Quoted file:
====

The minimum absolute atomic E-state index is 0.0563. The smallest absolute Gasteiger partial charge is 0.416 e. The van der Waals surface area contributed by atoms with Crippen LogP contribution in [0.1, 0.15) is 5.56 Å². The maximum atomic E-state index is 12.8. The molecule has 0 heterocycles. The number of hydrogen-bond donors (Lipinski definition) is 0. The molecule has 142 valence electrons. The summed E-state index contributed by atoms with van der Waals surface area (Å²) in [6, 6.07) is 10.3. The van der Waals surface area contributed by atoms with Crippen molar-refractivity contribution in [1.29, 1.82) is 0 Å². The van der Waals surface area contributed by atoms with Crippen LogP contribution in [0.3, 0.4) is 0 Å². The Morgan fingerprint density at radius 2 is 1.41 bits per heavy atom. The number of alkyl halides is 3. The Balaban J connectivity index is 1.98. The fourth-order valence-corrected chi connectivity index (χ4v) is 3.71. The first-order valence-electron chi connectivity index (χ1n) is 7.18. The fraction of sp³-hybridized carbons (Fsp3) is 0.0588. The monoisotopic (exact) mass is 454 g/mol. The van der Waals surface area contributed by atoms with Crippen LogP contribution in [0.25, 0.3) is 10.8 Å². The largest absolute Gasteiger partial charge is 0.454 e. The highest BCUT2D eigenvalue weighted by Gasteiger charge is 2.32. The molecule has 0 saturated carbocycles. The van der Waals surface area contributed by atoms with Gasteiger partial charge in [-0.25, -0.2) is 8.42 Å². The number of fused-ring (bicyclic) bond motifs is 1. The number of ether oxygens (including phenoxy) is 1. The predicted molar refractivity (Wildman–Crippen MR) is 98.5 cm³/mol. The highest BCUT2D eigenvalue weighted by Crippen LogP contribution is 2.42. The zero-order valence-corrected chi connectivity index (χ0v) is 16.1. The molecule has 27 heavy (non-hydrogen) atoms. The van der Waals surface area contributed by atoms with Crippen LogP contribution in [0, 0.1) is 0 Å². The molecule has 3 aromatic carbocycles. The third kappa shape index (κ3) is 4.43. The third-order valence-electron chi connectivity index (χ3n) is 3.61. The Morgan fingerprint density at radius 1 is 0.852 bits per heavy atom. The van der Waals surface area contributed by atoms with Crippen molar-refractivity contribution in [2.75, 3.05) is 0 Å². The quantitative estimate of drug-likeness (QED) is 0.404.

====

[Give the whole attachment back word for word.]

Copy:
The minimum absolute atomic E-state index is 0.0563. The smallest absolute Gasteiger partial charge is 0.416 e. The van der Waals surface area contributed by atoms with Crippen LogP contribution in [0.1, 0.15) is 5.56 Å². The maximum atomic E-state index is 12.8. The molecule has 0 heterocycles. The number of hydrogen-bond donors (Lipinski definition) is 0. The molecule has 142 valence electrons. The summed E-state index contributed by atoms with van der Waals surface area (Å²) in [6, 6.07) is 10.3. The van der Waals surface area contributed by atoms with Crippen molar-refractivity contribution in [1.29, 1.82) is 0 Å². The van der Waals surface area contributed by atoms with Crippen LogP contribution in [0.3, 0.4) is 0 Å². The Morgan fingerprint density at radius 2 is 1.41 bits per heavy atom. The number of alkyl halides is 3. The Balaban J connectivity index is 1.98. The fourth-order valence-corrected chi connectivity index (χ4v) is 3.71. The first-order valence-electron chi connectivity index (χ1n) is 7.18. The fraction of sp³-hybridized carbons (Fsp3) is 0.0588. The monoisotopic (exact) mass is 454 g/mol. The van der Waals surface area contributed by atoms with Crippen LogP contribution in [0.25, 0.3) is 10.8 Å². The largest absolute Gasteiger partial charge is 0.454 e. The highest BCUT2D eigenvalue weighted by Gasteiger charge is 2.32. The molecule has 0 saturated carbocycles. The van der Waals surface area contributed by atoms with Gasteiger partial charge in [-0.25, -0.2) is 8.42 Å². The number of fused-ring (bicyclic) bond motifs is 1. The number of ether oxygens (including phenoxy) is 1. The predicted molar refractivity (Wildman–Crippen MR) is 98.5 cm³/mol. The highest BCUT2D eigenvalue weighted by Crippen LogP contribution is 2.42. The zero-order valence-corrected chi connectivity index (χ0v) is 16.1. The molecule has 27 heavy (non-hydrogen) atoms. The van der Waals surface area contributed by atoms with Crippen LogP contribution in [0, 0.1) is 0 Å². The molecule has 3 aromatic carbocycles. The third kappa shape index (κ3) is 4.43. The third-order valence-electron chi connectivity index (χ3n) is 3.61. The Morgan fingerprint density at radius 1 is 0.852 bits per heavy atom. The van der Waals surface area contributed by atoms with Crippen molar-refractivity contribution in [2.75, 3.05) is 0 Å². The quantitative estimate of drug-likeness (QED) is 0.404.